Abstract: The reversed nested Miller compensation technique applied to a three-stage operational amplifier is discussed in this paper and new and simple design equations, accurately predicting the loop-gain phase margin, are developed. Techniques for parasitic positive-zero cancellation are also investigated and compared. For this purpose, we found that using nulling resistors is unpractical. Instead, exploiting only one follower (either a voltage or a current one) in the compensation branch results to be more appropriate. Indeed, not only does it avoid any additional constraint on stage transconductance, but it also overcomes the inherent limitations incurred by voltage and current followers when used to compensate two-stage amplifiers. Post-layout simulations on a CMOS opamp using the parameters of a 0.35-/spl mu/m process are found to be in good agreement with the expected results.

96 citations

Journal ArticleDOI
TL;DR: A CMOS OTA in a 0.35- μm technology that occupies only 4.4·10-3 mm2, is powered with a 1-V supply, exhibits 120-dB DC gain and is able to drive a capacitive load up to 200 pF, is designed.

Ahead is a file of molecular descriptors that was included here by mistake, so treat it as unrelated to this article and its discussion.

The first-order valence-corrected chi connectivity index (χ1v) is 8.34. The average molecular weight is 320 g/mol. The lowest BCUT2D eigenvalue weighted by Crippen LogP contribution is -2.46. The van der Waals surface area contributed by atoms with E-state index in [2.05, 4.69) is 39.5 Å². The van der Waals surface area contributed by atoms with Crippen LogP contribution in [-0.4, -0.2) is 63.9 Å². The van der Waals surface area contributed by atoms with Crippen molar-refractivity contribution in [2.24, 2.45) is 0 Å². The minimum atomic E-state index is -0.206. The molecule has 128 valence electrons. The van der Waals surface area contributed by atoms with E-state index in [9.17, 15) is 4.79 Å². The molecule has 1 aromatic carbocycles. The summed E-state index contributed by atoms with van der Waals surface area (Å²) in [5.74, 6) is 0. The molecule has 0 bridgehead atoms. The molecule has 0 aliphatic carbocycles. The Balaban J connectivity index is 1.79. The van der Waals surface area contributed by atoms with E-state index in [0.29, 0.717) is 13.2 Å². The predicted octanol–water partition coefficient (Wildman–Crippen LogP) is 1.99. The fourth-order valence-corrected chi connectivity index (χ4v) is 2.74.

Abstract: A design methodology for three-stage CMOS OTAs operating in the subthreshold region is presented The procedure is focused on the development of ultra-low-power amplifiers requiring low silicon area but being able to drive high capacitive loads Indeed, by following the presented methodology we designed a CMOS OTA in a 035- $\mu{\rm m}$ technology that occupies only $44\cdot 10^{-3}\ {\rm mm}^{2}$ , is powered with a 1-V supply, exhibits 120-dB DC gain and is able to drive a capacitive load up to 200 pF Thanks to proposed methodology, the OTA is able to provide a 20-kHz unity gain bandwidth while consuming 195 nW, even under the high load considered Moreover, the slew rate enhancer circuit in addition to the class AB output stage allows an average slew rate higher than 5 ${\rm mV}/\mu{\rm s}$ with the 200 pF load Comparison with prior art shows an improvement factor in the figures of merit higher than 5

69 citations